The Seabirds Skull Gallery, existing since 2002, has only been changed a bit and was given a new name that covers the subject more properly. After two years working on this site it is not only skulls anymore that are shown. Regular visitors have already noticed that since December 2004 the scope has widened. It now includes also other parts of the seabird skeleton. In the Seabird Osteology section general aspects of seabird osteology are treated and in the species section you willl find a listing of families and groups with links to pages on skeletons of particular species or groups. There is always work in progress, which means that there will be additions and improvements from time to time…

Smithsonian Institution


Ornithological database - Search the Division of Birds Collections…

Stokes Birds at Home


So you're enjoying a cup of coffee at your kitchen table when an unknown bird lands at your brand new feeder, and you ask yourself, What kind of bird is that? Or you're an experienced birder, determined to learn the sparrows, out in the field with an unfamiliar bird in focus. Now what? Like any skill, you need to practice to get good. Using the clues below, try to improve your identification skill set!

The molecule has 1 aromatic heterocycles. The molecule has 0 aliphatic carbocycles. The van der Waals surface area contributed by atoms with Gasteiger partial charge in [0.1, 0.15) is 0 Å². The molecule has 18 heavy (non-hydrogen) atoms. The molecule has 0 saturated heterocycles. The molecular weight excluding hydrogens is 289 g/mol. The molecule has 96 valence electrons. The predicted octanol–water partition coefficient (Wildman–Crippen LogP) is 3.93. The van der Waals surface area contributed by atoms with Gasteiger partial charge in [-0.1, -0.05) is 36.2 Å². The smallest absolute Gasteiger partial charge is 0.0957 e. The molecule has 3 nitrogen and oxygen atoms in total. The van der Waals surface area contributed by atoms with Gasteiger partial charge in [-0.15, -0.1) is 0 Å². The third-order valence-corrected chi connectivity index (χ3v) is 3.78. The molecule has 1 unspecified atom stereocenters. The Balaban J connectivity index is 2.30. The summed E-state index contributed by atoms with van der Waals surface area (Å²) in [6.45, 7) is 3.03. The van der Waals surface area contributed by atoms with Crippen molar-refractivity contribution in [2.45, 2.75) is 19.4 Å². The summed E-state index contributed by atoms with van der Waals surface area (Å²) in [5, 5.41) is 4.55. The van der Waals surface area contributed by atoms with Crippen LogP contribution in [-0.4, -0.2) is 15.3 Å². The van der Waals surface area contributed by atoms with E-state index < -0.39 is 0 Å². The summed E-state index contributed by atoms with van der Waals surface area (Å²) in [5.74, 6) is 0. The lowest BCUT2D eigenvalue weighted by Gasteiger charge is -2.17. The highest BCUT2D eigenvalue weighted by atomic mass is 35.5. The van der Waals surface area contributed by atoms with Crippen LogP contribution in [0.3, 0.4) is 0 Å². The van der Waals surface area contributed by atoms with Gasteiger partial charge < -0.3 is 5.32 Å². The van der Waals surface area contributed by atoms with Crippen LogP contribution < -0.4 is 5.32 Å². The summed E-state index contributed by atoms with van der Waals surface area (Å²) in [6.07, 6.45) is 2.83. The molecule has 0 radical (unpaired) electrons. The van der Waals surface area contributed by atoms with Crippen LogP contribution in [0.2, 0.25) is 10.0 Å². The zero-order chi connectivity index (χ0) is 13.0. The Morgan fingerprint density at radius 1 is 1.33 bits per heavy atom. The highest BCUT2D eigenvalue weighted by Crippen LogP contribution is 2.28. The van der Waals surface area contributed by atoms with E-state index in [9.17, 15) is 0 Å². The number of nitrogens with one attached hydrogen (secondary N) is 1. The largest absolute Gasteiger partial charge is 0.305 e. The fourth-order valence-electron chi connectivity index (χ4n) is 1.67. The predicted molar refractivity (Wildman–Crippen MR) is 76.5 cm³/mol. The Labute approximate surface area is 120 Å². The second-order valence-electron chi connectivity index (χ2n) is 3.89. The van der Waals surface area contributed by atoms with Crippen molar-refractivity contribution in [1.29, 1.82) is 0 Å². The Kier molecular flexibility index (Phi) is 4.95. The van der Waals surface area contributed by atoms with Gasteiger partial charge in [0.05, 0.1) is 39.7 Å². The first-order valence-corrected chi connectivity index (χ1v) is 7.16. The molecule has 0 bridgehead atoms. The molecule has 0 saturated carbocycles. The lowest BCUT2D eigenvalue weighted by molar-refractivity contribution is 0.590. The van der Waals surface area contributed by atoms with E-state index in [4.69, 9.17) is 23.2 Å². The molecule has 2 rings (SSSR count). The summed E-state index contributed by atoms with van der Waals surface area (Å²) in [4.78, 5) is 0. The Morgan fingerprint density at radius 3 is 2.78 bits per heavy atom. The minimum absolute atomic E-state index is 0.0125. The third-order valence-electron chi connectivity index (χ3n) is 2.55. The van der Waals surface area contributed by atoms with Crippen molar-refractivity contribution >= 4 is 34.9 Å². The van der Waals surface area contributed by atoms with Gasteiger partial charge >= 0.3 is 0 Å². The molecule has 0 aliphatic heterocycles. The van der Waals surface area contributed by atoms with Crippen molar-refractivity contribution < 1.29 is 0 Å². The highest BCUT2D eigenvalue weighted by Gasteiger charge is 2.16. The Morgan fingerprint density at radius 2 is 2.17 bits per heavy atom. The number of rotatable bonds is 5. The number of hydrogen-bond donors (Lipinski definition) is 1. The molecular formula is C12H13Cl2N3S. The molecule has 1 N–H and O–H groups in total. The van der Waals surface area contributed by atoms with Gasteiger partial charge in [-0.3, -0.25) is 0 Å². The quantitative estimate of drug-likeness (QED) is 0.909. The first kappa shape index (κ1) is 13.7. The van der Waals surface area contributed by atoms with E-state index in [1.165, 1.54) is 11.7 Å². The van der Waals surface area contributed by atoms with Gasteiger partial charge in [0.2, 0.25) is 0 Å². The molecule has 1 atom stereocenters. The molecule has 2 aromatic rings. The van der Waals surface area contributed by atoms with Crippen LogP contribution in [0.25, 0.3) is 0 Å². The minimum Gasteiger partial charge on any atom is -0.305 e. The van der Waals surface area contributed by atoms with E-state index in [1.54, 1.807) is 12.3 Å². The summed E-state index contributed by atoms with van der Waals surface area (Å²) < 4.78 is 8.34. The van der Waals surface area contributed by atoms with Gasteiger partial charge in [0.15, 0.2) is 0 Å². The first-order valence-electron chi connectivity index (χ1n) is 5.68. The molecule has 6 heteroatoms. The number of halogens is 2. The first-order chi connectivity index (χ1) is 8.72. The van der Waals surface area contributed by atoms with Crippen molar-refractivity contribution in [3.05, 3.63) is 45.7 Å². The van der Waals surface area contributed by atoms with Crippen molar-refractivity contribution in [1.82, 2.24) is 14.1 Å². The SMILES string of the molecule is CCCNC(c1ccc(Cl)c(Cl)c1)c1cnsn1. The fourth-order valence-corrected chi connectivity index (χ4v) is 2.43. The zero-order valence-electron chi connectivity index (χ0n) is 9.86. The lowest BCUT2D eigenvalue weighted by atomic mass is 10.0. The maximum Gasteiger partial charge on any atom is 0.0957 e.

SurfBirds ID Articles


Advanced articles as well as basics…

The Birds of North America


In two centuries of American ornithology, The Birds of North America (BNA) is only the fourth comprehensive reference covering the life histories of North America’s breeding birds…

VIREO - Visual Resources for Ornithology - The Academy of Natural Sciences


Bird photographs from around the world. Images of all North American birds and half of the world's bird species. Pictures from some of the best bird photographers worldwide…

What Bird


My name is Mitchell Waite and I have developed a radical search engine to identify birds of North America that differs from anything on the web. Whatbird.com lets you find your bird with just a few clicks…

What Bird Is This?


Everyone who loves nature should easily find the species of animal or plant he/she has seen. Have you seen a beautiful bird you do not know? Do you wonder what bird it is? Exactly for that purpose www.whatbirdisthis.org has been built...

What’s the secret to identifying birds?


The Birding eBook Manual provides just that with over 700 pages of in-depth descriptions of every North American bird. The Birding Manual takes you from being the casual backyard birdwatcher to becoming an avid birdwatcher.

Wild Waterfowl of the World


List of websites etc…